Jazz Age Bathroom Decor, 1929

1929 Bathroom

I was flipping through pages in the June 1929 issue of the Women’s Home Companion, a vintage magazine I had just received, and was about to put it down when I found this gorgeous color illustration on the inside back cover.

It completely stopped me in my tracks. This had to be the most wonderful bathroom I had ever seen! The colors are rich and beautiful, and everything about it says opulence to me without ever being too much. Immediately I had to find out more.

To start, I noticed that the ad was for the Standard Sanitary Manufacturing Co, Pittsburgh. (Originally from Pittsburgh, I have to admit to feeling a bit of hometown pride upon seeing this.) I read the advertising copy on the page and learned that the Standard company had created plumbing and bathroom fixtures in a wide variety of vivid, 1920′s colors, all inspired by artists.

At this point, I was ready to run out and stalk antique stores and ebay sellers until I found some vintage pieces that would help me replicate a room just like this one. So when I learned that the company had made a book available, full of pictures just like this one as well as all the information you could ever need to decorate such a room, you can only imagine my determination to find myself a copy. Seriously, just read a bit about this book:

“But it was not enough to create beautiful colors. Colors must be used correctly lest they lose much of their charm. And again the hand of the artist is plain on every page of the book ‘Color and Style in Bathroom Furnishing and Decoration,’ pointing the way to greater bathroom beauty (and greater utility) through architectural design, through a better use of materials old and new, through the harmonious use of color.”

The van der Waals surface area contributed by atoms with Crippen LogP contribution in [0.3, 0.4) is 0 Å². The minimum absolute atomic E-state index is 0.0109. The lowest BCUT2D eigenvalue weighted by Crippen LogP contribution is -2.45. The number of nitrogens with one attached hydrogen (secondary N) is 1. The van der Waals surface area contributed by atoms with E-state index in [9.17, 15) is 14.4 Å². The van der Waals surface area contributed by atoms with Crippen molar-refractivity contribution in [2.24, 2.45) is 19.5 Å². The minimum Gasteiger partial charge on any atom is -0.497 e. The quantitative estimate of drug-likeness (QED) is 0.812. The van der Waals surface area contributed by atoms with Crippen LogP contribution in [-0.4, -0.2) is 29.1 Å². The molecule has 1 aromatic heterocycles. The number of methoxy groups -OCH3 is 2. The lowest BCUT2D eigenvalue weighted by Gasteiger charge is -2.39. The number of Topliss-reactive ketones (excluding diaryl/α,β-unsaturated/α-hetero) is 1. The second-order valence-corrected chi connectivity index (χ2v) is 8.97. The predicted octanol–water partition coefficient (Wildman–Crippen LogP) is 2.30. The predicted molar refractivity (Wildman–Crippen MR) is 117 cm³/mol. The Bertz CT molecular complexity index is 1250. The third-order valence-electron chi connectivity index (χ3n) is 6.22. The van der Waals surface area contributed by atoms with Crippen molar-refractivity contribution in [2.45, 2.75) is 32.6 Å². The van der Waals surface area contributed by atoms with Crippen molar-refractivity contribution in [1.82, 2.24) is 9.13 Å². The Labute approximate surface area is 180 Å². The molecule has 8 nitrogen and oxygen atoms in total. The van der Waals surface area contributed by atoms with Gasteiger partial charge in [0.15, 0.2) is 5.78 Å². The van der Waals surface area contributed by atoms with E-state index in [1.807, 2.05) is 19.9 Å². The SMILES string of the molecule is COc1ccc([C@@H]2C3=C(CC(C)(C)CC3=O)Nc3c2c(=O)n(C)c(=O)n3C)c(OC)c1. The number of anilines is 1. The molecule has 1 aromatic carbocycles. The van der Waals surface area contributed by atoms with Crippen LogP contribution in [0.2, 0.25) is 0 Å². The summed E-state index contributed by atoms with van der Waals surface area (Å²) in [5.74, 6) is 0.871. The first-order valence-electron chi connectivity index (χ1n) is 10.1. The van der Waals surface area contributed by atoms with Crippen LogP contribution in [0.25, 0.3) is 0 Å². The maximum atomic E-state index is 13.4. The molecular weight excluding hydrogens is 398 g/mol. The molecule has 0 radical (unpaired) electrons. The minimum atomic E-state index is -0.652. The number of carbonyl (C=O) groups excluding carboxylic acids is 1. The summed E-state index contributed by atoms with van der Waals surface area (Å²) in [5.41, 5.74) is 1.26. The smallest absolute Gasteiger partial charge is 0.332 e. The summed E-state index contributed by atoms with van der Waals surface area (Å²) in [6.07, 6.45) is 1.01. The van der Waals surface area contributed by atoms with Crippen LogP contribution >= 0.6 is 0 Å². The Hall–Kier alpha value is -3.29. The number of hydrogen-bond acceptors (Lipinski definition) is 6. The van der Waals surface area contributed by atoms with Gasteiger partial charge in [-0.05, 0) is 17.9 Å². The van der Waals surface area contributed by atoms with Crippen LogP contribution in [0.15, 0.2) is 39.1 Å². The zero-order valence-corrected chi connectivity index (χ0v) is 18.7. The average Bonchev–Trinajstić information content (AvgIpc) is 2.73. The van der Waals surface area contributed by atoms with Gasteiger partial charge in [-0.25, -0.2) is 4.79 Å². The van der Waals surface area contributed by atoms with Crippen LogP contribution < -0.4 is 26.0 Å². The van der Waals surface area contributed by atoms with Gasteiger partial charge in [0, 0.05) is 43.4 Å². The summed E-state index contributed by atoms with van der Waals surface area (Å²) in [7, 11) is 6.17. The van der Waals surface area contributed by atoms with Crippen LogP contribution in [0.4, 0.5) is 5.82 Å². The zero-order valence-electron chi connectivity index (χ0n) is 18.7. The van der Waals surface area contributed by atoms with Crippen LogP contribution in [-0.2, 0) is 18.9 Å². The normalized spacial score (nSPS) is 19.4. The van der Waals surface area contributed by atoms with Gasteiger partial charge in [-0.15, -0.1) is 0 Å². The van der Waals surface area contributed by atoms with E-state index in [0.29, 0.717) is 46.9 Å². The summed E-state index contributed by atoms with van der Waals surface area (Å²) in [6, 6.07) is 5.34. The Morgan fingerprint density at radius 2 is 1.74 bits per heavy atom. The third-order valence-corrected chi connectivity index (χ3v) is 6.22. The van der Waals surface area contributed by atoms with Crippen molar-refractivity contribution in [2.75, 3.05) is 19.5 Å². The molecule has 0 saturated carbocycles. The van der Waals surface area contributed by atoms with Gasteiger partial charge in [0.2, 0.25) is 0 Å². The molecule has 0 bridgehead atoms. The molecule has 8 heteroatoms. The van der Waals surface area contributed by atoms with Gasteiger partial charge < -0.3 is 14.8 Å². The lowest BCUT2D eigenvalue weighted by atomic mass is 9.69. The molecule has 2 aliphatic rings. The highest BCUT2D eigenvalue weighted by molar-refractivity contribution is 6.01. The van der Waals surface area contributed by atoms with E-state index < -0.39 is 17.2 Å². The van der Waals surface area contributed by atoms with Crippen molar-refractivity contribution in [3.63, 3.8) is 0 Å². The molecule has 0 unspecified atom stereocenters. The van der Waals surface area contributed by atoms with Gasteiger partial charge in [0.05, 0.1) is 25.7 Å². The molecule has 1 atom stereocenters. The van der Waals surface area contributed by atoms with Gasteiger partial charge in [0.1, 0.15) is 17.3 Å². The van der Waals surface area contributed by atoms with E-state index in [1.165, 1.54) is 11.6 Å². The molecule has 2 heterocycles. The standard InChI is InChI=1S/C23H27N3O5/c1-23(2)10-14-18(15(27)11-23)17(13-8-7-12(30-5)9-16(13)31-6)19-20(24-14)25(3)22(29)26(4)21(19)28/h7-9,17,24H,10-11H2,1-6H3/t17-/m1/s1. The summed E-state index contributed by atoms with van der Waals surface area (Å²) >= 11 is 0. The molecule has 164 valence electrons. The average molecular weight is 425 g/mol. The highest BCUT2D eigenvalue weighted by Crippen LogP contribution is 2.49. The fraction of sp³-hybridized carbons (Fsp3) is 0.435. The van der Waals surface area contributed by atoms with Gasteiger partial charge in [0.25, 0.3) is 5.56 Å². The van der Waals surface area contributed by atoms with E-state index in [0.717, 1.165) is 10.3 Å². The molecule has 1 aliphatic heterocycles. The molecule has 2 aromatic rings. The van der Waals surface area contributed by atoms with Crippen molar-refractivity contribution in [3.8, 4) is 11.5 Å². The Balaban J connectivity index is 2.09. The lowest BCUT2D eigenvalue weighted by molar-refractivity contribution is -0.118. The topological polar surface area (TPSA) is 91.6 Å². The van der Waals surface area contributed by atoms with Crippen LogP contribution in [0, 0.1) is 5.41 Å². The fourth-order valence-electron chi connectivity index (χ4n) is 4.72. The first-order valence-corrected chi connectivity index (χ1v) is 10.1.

An ad for a 1929 art deco bathroom

“Words are not used to decribe colors in this book. The bathrooms are lithographed in all the colors of the artist’s original design. Each reproduction is supplemented by a chart which gives the correct color for the walls, ceiling, floor, floor covering, furniture, and draperies. Thus the book is invaluable as a color guide in bathroom decoration because it is authoritative.”

It seems like this book would be such an immense help for anyone trying to recreate a bit of jazz age decor in their own home. Well, good news: I found a scanned copy of the book online, available for any of us to view! Simply go to this page at the Hagley Digital Archives, and there you have it, your own online copy of “Color and Style in Bathroom Furnishing and Decoration.” And the pictures inside are every bit as lush and beautiful as I had been hoping. If you are interested in 1920′s style home decor, I’m sure it would be worth your time to look over – there are color samples, examples of rooms, and illustrations on which to model your own decor.

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